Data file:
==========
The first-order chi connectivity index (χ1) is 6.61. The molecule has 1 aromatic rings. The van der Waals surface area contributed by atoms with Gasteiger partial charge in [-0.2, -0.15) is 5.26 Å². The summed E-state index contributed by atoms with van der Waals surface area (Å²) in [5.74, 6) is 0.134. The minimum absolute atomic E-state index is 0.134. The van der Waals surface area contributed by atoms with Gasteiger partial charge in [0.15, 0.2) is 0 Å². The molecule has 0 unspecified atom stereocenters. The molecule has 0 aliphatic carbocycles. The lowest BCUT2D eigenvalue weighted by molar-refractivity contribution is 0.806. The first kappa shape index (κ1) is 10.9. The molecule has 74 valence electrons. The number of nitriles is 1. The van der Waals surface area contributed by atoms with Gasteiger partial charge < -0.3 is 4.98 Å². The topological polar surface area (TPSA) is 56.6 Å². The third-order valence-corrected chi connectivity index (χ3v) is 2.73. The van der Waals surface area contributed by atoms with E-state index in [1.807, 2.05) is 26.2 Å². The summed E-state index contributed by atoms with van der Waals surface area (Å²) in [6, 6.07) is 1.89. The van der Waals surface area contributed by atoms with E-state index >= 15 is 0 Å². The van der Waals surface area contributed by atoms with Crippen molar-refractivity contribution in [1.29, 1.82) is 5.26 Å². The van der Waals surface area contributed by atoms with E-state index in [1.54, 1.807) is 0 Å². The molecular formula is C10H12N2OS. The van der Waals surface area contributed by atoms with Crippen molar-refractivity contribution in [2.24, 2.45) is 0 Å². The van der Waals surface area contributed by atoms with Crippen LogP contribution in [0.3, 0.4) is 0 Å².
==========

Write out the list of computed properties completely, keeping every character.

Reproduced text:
The first-order chi connectivity index (χ1) is 6.61. The molecule has 1 aromatic rings. The van der Waals surface area contributed by atoms with Gasteiger partial charge in [-0.2, -0.15) is 5.26 Å². The summed E-state index contributed by atoms with van der Waals surface area (Å²) in [5.74, 6) is 0.134. The minimum absolute atomic E-state index is 0.134. The van der Waals surface area contributed by atoms with Gasteiger partial charge in [0.15, 0.2) is 0 Å². The molecule has 0 unspecified atom stereocenters. The molecule has 0 aliphatic carbocycles. The lowest BCUT2D eigenvalue weighted by molar-refractivity contribution is 0.806. The first kappa shape index (κ1) is 10.9. The molecule has 74 valence electrons. The number of nitriles is 1. The van der Waals surface area contributed by atoms with Gasteiger partial charge < -0.3 is 4.98 Å². The topological polar surface area (TPSA) is 56.6 Å². The third-order valence-corrected chi connectivity index (χ3v) is 2.73. The van der Waals surface area contributed by atoms with E-state index in [1.807, 2.05) is 26.2 Å². The summed E-state index contributed by atoms with van der Waals surface area (Å²) in [6, 6.07) is 1.89. The van der Waals surface area contributed by atoms with E-state index >= 15 is 0 Å². The van der Waals surface area contributed by atoms with Crippen molar-refractivity contribution in [1.29, 1.82) is 5.26 Å². The van der Waals surface area contributed by atoms with E-state index in [1.54, 1.807) is 0 Å². The molecular formula is C10H12N2OS. The van der Waals surface area contributed by atoms with Crippen molar-refractivity contribution in [2.24, 2.45) is 0 Å². The van der Waals surface area contributed by atoms with Crippen LogP contribution in [0.3, 0.4) is 0 Å².